The biopic is a strange genre: it has been around since the early days of cinema, and has been popular ever since. With the exception of a few great films, it has also staunchly refused to evolve. Perhaps because of its popularity with the Oscars, it may not be in the biopic's best interest to evolve, either. In the last ten years, we have seen films like Ray and Walk the Line receive near-unanimous praise, despite their rigid adherence to the greatest-hits approach to storytelling. People are fascinated by the famous and infamous, and will likely never tire of watching them. This can also explain why actors who portray these people consistently receive awards for their performances.
Those performances can be precise imitations (Jamie Foxx as Ray Charles) or complete embodiments (Daniel Day-Lewis as Abraham Lincoln). James Marsh's The Theory of Everything possesses two of the latter kind in the form of Eddie Redmayne as Stephen Hawking and Felicity Jones as his erstwhile wife, Jane. These two actors carry the weight of the film almost entirely on their shoulders, elevating it slightly above its status as a by-the-numbers account of memorable moments in the Hawkings' lives. Bolstered by immersive production design, makeup, and costume design, the actors nail the look and feel of the film's events, and they age convincingly in front of our eyes through their physicality and appearance.
On a script and direction level, the movie leaves plenty to be desired. The screenplay was written by Anthony McCarten, and presents the initial courtship at Cambridge between Stephen and Jane, the development of their family as Stephen's body decays due to ALS, and their eventual separation once they each encounter people better suited for them. The film is based on Jane's memoir, Traveling to Infinity: My Life with Stephen, and as such provides almost equal screen time to each member of the couple. The actors give their all to clue us into their internal lives, but the script is so insistent on moving onto the next pivotal event that we have little time to engage with them psychologically.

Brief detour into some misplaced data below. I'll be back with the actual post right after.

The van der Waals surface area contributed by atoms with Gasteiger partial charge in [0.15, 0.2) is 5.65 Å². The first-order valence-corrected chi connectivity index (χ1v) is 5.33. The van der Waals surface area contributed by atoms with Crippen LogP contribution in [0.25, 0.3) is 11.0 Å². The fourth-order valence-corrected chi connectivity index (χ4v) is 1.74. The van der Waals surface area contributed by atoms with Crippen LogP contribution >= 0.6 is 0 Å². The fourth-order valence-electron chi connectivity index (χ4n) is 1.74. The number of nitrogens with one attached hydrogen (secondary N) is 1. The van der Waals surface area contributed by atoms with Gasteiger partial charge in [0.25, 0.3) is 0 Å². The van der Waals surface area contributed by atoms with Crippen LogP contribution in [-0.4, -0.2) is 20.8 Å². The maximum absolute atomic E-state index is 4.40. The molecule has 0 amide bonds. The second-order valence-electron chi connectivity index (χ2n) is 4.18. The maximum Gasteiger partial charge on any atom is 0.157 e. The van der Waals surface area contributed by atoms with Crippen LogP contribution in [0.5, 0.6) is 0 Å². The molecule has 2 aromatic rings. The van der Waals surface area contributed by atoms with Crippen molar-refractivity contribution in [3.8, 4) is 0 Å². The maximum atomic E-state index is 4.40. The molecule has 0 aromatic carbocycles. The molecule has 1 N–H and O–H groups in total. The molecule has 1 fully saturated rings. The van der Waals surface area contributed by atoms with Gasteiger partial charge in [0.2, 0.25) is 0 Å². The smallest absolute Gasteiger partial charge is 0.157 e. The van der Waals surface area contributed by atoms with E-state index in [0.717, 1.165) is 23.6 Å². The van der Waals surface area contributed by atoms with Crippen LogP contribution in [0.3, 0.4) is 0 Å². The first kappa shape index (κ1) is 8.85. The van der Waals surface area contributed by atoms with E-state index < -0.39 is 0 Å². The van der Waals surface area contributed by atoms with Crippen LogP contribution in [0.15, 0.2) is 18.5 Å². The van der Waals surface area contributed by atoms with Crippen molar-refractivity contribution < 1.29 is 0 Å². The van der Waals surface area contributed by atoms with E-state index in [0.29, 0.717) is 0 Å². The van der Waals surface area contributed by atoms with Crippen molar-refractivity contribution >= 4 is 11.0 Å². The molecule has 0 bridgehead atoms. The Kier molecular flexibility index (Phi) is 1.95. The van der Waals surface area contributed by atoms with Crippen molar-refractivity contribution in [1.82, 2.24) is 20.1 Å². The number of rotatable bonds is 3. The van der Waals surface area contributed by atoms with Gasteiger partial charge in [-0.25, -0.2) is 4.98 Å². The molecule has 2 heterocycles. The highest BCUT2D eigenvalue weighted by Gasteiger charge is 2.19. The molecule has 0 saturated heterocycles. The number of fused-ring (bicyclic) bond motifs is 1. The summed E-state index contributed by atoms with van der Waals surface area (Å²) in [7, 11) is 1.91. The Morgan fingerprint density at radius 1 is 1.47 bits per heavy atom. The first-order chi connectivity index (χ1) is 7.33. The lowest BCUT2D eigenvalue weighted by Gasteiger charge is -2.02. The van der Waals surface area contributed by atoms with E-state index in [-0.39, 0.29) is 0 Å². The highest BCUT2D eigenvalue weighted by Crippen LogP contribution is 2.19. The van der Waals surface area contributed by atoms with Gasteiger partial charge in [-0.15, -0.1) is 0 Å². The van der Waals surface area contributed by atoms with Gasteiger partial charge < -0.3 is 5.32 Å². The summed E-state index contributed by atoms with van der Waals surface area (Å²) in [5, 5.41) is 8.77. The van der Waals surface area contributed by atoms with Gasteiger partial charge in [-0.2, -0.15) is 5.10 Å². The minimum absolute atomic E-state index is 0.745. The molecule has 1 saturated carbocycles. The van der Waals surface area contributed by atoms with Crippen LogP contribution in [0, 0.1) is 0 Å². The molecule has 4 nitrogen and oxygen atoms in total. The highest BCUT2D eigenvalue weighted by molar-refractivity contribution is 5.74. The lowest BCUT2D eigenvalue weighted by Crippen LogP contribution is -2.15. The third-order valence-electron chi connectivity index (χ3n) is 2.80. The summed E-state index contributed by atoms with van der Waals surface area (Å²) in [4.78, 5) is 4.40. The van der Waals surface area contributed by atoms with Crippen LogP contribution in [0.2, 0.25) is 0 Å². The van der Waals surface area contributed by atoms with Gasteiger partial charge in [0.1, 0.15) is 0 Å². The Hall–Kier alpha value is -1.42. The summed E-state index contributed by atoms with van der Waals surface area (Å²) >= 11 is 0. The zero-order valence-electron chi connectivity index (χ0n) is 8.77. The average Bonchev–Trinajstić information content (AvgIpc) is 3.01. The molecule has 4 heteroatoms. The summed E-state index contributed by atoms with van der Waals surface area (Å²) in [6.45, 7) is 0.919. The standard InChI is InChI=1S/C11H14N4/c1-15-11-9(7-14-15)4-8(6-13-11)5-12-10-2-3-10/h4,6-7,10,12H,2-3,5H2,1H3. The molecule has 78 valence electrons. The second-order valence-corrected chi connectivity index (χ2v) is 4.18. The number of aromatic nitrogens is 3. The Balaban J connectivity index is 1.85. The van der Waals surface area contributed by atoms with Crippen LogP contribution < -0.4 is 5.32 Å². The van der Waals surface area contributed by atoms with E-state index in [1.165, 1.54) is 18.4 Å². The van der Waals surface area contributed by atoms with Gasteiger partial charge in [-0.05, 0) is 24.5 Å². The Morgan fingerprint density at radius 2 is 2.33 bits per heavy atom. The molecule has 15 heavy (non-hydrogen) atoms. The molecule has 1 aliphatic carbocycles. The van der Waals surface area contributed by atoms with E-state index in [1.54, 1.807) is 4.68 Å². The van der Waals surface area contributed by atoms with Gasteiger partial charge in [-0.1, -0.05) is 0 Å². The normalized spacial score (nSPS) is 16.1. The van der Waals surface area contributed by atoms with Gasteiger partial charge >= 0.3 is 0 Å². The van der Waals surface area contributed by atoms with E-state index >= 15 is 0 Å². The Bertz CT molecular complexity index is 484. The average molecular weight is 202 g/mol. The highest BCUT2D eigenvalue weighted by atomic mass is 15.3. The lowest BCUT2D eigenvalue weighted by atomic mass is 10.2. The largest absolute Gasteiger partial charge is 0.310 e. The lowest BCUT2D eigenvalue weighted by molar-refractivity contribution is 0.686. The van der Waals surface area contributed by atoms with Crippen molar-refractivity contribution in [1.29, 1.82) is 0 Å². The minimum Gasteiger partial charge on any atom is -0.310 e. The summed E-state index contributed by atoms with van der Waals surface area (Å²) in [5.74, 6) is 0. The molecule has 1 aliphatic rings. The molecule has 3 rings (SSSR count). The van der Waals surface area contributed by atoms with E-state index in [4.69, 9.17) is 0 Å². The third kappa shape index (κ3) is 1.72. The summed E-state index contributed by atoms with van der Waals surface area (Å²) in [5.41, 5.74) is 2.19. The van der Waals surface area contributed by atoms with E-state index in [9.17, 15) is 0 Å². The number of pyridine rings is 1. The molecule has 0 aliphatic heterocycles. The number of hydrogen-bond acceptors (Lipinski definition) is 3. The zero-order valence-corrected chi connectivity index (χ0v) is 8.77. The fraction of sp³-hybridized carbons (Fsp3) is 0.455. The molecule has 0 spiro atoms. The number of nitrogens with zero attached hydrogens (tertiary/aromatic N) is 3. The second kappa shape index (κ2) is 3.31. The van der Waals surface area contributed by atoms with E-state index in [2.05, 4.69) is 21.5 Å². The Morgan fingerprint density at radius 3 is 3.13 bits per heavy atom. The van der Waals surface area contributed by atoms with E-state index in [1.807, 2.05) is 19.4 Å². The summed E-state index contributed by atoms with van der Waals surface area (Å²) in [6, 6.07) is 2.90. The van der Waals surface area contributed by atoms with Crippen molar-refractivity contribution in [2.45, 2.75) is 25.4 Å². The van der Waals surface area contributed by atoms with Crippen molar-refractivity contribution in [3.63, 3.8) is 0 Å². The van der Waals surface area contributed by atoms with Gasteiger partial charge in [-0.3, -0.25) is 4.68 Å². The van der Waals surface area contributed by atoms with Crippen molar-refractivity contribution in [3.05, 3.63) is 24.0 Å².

The director, Marsh, has won an Oscar for his thrilling 2008 documentary about Philippe Petit, Man on Wire. This is not his first feature, but he seems no less adept at engaging his audience emotionally. His documentary succeeded due to the fact that it felt like a heist film, with meticulous attention to the planning and execution of Petit's daring artistic stunt. Here, we get plenty of sun-dappled moments between Stephen and Jane, but it all proceeds with such stuffy taste and stateliness that it loses verisimilitude and weight. The film's most successful moments emphasize the despair Stephen feels trapped in his body, but these are few and far between. The direction is otherwise workmanlike and functional, relying chiefly on the actors to do all the heavy lifting.
And what lifting there is. Redmayne delivers a performance comparable to that of Daniel Day-Lewis in My Left Foot (which also won an Oscar) in terms of physical rigor and commitment. He is convincing throughout all the periods of Stephen's life, as a rakish, cocky college student to a bitter, beaten down old man. Jones has the arguably more challenging role of distracting our attention from Redmayne's demanding performance, and she accomplishes the task with aplomb. Despite her undeniable movie star looks, Jones enables us to look past that to the desperately suffering woman behind the celebrated man. When Jane sways in her loyalty to Stephen, we sympathize with her transgression because of Jones. She turns what could have been another in a long list of thankless supporting female performances in biopics to something truly memorable.
On paper, a filmic life of Stephen Hawking seemed ripe for the making. Unfortunately, the wonderful talent in front of the camera can't undo the bland work behind it.